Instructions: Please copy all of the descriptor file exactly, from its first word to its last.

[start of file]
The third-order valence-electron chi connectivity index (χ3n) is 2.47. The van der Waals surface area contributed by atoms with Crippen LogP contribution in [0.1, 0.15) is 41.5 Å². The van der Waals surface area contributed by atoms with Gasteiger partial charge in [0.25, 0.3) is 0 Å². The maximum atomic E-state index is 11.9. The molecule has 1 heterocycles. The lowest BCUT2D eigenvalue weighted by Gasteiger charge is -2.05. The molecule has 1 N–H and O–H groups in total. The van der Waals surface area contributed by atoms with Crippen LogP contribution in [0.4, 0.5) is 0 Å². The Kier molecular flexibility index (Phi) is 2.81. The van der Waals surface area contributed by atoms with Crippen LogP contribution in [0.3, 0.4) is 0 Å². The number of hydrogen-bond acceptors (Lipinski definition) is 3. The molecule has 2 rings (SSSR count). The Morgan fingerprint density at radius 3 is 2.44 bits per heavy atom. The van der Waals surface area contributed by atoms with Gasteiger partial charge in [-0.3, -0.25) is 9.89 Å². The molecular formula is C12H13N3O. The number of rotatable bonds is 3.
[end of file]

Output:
The third-order valence-electron chi connectivity index (χ3n) is 2.47. The van der Waals surface area contributed by atoms with Crippen LogP contribution in [0.1, 0.15) is 41.5 Å². The van der Waals surface area contributed by atoms with Gasteiger partial charge in [0.25, 0.3) is 0 Å². The maximum atomic E-state index is 11.9. The molecule has 1 heterocycles. The lowest BCUT2D eigenvalue weighted by Gasteiger charge is -2.05. The molecule has 1 N–H and O–H groups in total. The van der Waals surface area contributed by atoms with Crippen LogP contribution in [0.4, 0.5) is 0 Å². The Kier molecular flexibility index (Phi) is 2.81. The van der Waals surface area contributed by atoms with Crippen LogP contribution in [0.3, 0.4) is 0 Å². The number of hydrogen-bond acceptors (Lipinski definition) is 3. The molecule has 2 rings (SSSR count). The Morgan fingerprint density at radius 3 is 2.44 bits per heavy atom. The van der Waals surface area contributed by atoms with Gasteiger partial charge in [-0.3, -0.25) is 9.89 Å². The molecular formula is C12H13N3O. The number of rotatable bonds is 3.